Like any other type of relationship, there has to be some give and take between you and the wholesale company. You can’t just always be taking and asking for more and more from the wholesale company – you have to be providing value to them to make it worthwhile to have you as a vendor on Amazon, rather than the next Amazon seller down the line. Can you help them improve listings? Can you guarantee you won’t break MAP? Can you set up Amazon ads to drive more traffic to their listings? Can you help improve their product feedback? All of these are just scratching the surface of ideas for how you can provide value to a wholesale company and set yourself apart from other potential sellers. For more info, check out this blog post where I talk more about the value propositions you can make to land wholesale accounts.
5. Giving up too soon
Way too many sellers experience a little disappointment early in the process of landing wholesale accounts, and they just give up too soon. You have to understand that not every wholesale company is going to be a perfect match for you and your Amazon business. There are tons of great wholesale companies out there (and some not great ones), and it takes time to sift through all of them to find a good match. Again, it has to be a good match for both of you, not just for you or not just for them.
As in so many other aspects of doing business, patience brings profit when it comes to finding profitable wholesale accounts. You might not find a winner on your first try at contacting a wholesale company, but that doesn’t mean there’s not a profitable match for you just around the corner. Don’t give up! Send another email, make another phone call.
So there you have my summary of the top mistakes I’ve seen Amazon sellers make when they try to start finding profitable wholesale accounts. I hope you’re able to avoid these mistakes and set up some great wholesale accounts for your Amazon business.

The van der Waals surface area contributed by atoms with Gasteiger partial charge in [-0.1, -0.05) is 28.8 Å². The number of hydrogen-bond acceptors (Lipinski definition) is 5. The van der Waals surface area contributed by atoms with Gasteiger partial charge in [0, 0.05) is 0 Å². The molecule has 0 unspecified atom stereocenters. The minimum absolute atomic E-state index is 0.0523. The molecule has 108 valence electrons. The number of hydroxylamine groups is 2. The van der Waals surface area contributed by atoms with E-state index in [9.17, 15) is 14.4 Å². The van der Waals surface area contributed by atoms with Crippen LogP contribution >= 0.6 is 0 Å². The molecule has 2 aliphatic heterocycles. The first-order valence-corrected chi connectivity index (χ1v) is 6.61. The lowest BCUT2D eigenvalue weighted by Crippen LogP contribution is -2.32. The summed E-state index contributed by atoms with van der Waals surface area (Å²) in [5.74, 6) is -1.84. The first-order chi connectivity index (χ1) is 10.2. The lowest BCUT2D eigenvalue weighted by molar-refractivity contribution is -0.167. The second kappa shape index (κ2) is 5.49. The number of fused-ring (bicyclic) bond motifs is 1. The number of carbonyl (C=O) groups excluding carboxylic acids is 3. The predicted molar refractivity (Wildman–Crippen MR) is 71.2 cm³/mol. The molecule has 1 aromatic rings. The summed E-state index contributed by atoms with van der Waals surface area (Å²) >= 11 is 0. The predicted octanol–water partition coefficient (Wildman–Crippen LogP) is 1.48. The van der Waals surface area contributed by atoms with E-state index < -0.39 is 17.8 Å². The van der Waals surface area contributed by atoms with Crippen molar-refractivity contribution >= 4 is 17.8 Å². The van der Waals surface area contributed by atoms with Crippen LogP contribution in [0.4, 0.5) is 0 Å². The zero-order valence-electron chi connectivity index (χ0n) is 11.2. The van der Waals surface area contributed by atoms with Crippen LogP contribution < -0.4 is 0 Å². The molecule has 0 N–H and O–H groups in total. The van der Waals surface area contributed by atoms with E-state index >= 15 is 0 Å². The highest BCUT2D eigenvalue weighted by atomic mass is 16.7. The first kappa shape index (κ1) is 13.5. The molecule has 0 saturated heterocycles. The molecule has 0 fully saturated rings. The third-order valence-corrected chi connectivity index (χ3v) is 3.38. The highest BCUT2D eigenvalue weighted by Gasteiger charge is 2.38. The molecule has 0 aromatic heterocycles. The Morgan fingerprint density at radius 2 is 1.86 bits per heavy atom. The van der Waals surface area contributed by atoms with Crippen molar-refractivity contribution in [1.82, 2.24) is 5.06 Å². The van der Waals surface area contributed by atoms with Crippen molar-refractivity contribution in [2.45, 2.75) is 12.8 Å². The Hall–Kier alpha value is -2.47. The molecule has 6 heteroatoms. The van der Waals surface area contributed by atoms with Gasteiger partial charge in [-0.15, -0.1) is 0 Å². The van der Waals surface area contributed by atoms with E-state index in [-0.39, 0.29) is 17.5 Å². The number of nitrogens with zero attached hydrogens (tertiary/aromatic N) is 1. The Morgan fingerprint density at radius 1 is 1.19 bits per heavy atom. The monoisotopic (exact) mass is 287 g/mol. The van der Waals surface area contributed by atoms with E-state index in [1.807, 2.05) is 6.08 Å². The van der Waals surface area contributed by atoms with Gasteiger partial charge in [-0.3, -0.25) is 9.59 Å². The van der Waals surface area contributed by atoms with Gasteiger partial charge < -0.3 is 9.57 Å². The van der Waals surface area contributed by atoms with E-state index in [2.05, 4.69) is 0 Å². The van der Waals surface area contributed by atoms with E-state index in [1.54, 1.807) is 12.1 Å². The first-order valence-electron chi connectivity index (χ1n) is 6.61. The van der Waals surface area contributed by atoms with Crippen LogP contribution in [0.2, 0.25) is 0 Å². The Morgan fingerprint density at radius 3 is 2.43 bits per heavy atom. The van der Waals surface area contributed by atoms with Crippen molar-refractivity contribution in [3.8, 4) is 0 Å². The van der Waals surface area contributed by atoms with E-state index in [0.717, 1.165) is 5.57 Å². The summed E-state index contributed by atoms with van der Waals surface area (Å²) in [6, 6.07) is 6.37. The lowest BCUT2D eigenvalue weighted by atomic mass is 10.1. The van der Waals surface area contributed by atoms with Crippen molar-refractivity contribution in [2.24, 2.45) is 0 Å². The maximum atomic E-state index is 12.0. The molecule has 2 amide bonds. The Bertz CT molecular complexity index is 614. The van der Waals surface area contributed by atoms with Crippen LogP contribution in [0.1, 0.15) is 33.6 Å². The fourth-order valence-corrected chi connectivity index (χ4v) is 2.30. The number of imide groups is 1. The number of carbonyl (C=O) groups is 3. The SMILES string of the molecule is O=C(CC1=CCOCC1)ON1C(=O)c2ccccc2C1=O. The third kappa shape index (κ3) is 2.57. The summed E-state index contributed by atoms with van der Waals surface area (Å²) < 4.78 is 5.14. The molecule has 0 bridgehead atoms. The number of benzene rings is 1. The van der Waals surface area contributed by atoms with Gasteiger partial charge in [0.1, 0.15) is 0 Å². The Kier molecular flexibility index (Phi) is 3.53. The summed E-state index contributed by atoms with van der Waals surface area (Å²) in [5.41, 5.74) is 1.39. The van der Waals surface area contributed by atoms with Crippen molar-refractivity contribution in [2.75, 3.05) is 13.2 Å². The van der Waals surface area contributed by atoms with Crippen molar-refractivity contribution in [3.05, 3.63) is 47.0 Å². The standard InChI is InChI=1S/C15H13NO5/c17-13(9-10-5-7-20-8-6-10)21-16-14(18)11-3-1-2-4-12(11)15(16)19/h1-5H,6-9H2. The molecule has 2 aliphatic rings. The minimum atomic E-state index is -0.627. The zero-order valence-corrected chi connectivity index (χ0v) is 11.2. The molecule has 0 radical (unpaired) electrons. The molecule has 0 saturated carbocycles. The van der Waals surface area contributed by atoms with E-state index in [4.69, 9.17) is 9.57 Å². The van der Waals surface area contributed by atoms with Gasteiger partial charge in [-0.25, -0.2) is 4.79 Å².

The great thing about wholesale products, unlike thrifting or retail/online arbitrage, is that once you do the hard work up front of finding an account with profitable products for you to sell, you could potentially sell products from that account over and over and over again for years to come – without having to continue to do the tedious work of searching for those products. It’s worth the investment of time and effort to find these great wholesale accounts!
Have you made any of these mistakes or others like them? I know I have! I would love to hear from you in the comments with your experiences or questions.
*Post updated for 2020
Free Wholesale Workshop Series – Now Open
When I first started to try and learn wholesale back in 2015, I actually took 3 different wholesale courses to teach me how to do it. Each time I went through a new wholesale course I would try what was taught, but I kept coming up empty. It was extremely frustrating… then I scheduled a phone call with Dan Meadors from The Wholesale Formula. That conversation opened up my eyes to things about wholesale I never thought about before (and was never taught). I took his advice and began to find multiple wholesale accounts.
Would you have wanted to listen in on that conversation? Unfortunately, we didn’t record the call, but Dan and his team have created something even better: a free video workshop focused on successfully adding wholesale to your Amazon FBA business. The content in these free workshop webinars is the same content that I heard in my phone call with Dan… and more!
Most of the year, this webinar opportunity is not available because it’s a limited-time opportunity. The information we are sharing is just too good to be floating around the internet for an unlimited amount of time. But I have good news for you: This free workshop is open for registration RIGHT NOW and will be held in multiple live online webinars starting this week (Thursday, August 13).
To sign up for the first webinar, click here! After the first webinar has been completed, you’ll get the link to register for the next webinar. Like I said, this is a limited-time opportunity so register now so you don’t miss the webinars after they are taken down.